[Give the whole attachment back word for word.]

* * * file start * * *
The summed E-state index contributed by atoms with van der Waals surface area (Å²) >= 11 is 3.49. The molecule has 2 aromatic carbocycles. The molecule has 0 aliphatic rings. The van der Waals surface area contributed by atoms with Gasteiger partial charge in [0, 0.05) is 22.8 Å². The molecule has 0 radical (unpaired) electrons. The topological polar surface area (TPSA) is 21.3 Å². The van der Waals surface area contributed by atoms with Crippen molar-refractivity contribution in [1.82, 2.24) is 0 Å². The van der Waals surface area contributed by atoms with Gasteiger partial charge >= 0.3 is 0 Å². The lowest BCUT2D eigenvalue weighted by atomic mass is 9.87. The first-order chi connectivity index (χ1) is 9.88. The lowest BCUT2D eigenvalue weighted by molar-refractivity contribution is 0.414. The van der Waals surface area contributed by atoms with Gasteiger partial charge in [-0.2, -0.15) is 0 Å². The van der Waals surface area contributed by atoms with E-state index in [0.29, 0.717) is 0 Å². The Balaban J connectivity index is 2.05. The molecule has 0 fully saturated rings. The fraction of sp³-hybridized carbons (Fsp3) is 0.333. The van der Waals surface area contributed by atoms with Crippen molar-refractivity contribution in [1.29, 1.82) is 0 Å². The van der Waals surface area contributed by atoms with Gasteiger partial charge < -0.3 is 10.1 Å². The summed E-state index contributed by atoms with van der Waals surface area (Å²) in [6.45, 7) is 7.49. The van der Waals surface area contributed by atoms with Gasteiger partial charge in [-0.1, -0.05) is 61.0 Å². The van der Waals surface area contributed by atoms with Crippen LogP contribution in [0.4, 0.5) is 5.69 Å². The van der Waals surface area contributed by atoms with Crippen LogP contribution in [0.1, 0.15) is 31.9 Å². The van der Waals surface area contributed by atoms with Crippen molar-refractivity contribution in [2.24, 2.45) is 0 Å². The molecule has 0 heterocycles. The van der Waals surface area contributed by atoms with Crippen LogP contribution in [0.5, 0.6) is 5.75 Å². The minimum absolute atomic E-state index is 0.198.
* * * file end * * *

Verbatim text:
The summed E-state index contributed by atoms with van der Waals surface area (Å²) >= 11 is 3.49. The molecule has 2 aromatic carbocycles. The molecule has 0 aliphatic rings. The van der Waals surface area contributed by atoms with Gasteiger partial charge in [0, 0.05) is 22.8 Å². The molecule has 0 radical (unpaired) electrons. The topological polar surface area (TPSA) is 21.3 Å². The van der Waals surface area contributed by atoms with Crippen molar-refractivity contribution in [1.82, 2.24) is 0 Å². The van der Waals surface area contributed by atoms with Gasteiger partial charge >= 0.3 is 0 Å². The lowest BCUT2D eigenvalue weighted by atomic mass is 9.87. The first-order chi connectivity index (χ1) is 9.88. The lowest BCUT2D eigenvalue weighted by molar-refractivity contribution is 0.414. The van der Waals surface area contributed by atoms with Gasteiger partial charge in [-0.2, -0.15) is 0 Å². The van der Waals surface area contributed by atoms with E-state index in [0.29, 0.717) is 0 Å². The Balaban J connectivity index is 2.05. The molecule has 0 fully saturated rings. The fraction of sp³-hybridized carbons (Fsp3) is 0.333. The van der Waals surface area contributed by atoms with Crippen molar-refractivity contribution in [1.29, 1.82) is 0 Å². The van der Waals surface area contributed by atoms with Gasteiger partial charge < -0.3 is 10.1 Å². The summed E-state index contributed by atoms with van der Waals surface area (Å²) in [6.45, 7) is 7.49. The van der Waals surface area contributed by atoms with Gasteiger partial charge in [-0.1, -0.05) is 61.0 Å². The van der Waals surface area contributed by atoms with Crippen LogP contribution in [0.4, 0.5) is 5.69 Å². The van der Waals surface area contributed by atoms with Crippen LogP contribution in [0.1, 0.15) is 31.9 Å². The van der Waals surface area contributed by atoms with Crippen molar-refractivity contribution in [2.24, 2.45) is 0 Å². The molecule has 0 heterocycles. The van der Waals surface area contributed by atoms with Crippen LogP contribution in [0.5, 0.6) is 5.75 Å². The minimum absolute atomic E-state index is 0.198.